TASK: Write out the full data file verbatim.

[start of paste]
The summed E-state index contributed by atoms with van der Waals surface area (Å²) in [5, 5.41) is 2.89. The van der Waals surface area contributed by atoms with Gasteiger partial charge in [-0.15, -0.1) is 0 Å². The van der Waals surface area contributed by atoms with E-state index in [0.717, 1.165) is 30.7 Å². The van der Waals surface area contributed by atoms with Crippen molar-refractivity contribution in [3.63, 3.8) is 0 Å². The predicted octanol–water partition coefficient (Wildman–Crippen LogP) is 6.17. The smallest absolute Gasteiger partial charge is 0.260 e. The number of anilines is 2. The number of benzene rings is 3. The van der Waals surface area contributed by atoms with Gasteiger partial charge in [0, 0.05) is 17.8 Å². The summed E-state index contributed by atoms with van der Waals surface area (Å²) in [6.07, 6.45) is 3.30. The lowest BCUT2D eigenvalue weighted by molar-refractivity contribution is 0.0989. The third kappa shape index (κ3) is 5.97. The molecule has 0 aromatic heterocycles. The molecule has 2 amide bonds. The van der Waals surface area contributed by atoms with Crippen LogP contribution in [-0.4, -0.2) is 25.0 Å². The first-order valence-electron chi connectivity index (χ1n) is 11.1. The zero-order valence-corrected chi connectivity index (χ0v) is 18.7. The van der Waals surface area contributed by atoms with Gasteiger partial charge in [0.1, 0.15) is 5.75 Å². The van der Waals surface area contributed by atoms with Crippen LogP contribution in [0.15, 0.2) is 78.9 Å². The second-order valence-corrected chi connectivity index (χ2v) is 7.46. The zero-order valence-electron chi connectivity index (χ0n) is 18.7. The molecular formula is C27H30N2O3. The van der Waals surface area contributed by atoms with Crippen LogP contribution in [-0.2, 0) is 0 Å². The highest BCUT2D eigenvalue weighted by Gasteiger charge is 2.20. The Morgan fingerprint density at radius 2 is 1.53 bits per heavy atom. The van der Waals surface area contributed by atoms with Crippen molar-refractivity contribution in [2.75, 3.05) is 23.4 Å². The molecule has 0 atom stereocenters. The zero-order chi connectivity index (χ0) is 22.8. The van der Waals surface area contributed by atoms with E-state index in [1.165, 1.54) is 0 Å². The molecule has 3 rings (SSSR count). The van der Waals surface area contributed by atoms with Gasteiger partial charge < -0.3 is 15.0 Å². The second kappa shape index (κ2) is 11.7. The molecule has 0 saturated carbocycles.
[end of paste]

The summed E-state index contributed by atoms with van der Waals surface area (Å²) in [5, 5.41) is 2.89. The van der Waals surface area contributed by atoms with Gasteiger partial charge in [-0.15, -0.1) is 0 Å². The van der Waals surface area contributed by atoms with E-state index in [0.717, 1.165) is 30.7 Å². The van der Waals surface area contributed by atoms with Crippen molar-refractivity contribution in [3.63, 3.8) is 0 Å². The predicted octanol–water partition coefficient (Wildman–Crippen LogP) is 6.17. The smallest absolute Gasteiger partial charge is 0.260 e. The number of anilines is 2. The number of benzene rings is 3. The van der Waals surface area contributed by atoms with Gasteiger partial charge in [0, 0.05) is 17.8 Å². The summed E-state index contributed by atoms with van der Waals surface area (Å²) in [6.07, 6.45) is 3.30. The lowest BCUT2D eigenvalue weighted by molar-refractivity contribution is 0.0989. The third kappa shape index (κ3) is 5.97. The molecule has 0 aromatic heterocycles. The molecule has 2 amide bonds. The van der Waals surface area contributed by atoms with Crippen LogP contribution in [-0.4, -0.2) is 25.0 Å². The first-order valence-electron chi connectivity index (χ1n) is 11.1. The zero-order valence-corrected chi connectivity index (χ0v) is 18.7. The van der Waals surface area contributed by atoms with Gasteiger partial charge in [0.1, 0.15) is 5.75 Å². The van der Waals surface area contributed by atoms with Crippen LogP contribution in [0.15, 0.2) is 78.9 Å². The second-order valence-corrected chi connectivity index (χ2v) is 7.46. The zero-order valence-electron chi connectivity index (χ0n) is 18.7. The molecular formula is C27H30N2O3. The van der Waals surface area contributed by atoms with Crippen LogP contribution in [-0.2, 0) is 0 Å². The highest BCUT2D eigenvalue weighted by Gasteiger charge is 2.20. The Morgan fingerprint density at radius 2 is 1.53 bits per heavy atom. The van der Waals surface area contributed by atoms with Crippen molar-refractivity contribution in [2.75, 3.05) is 23.4 Å². The molecule has 0 atom stereocenters. The zero-order chi connectivity index (χ0) is 22.8. The van der Waals surface area contributed by atoms with E-state index in [1.165, 1.54) is 0 Å². The molecule has 3 rings (SSSR count). The van der Waals surface area contributed by atoms with Gasteiger partial charge < -0.3 is 15.0 Å². The second kappa shape index (κ2) is 11.7. The molecule has 0 saturated carbocycles.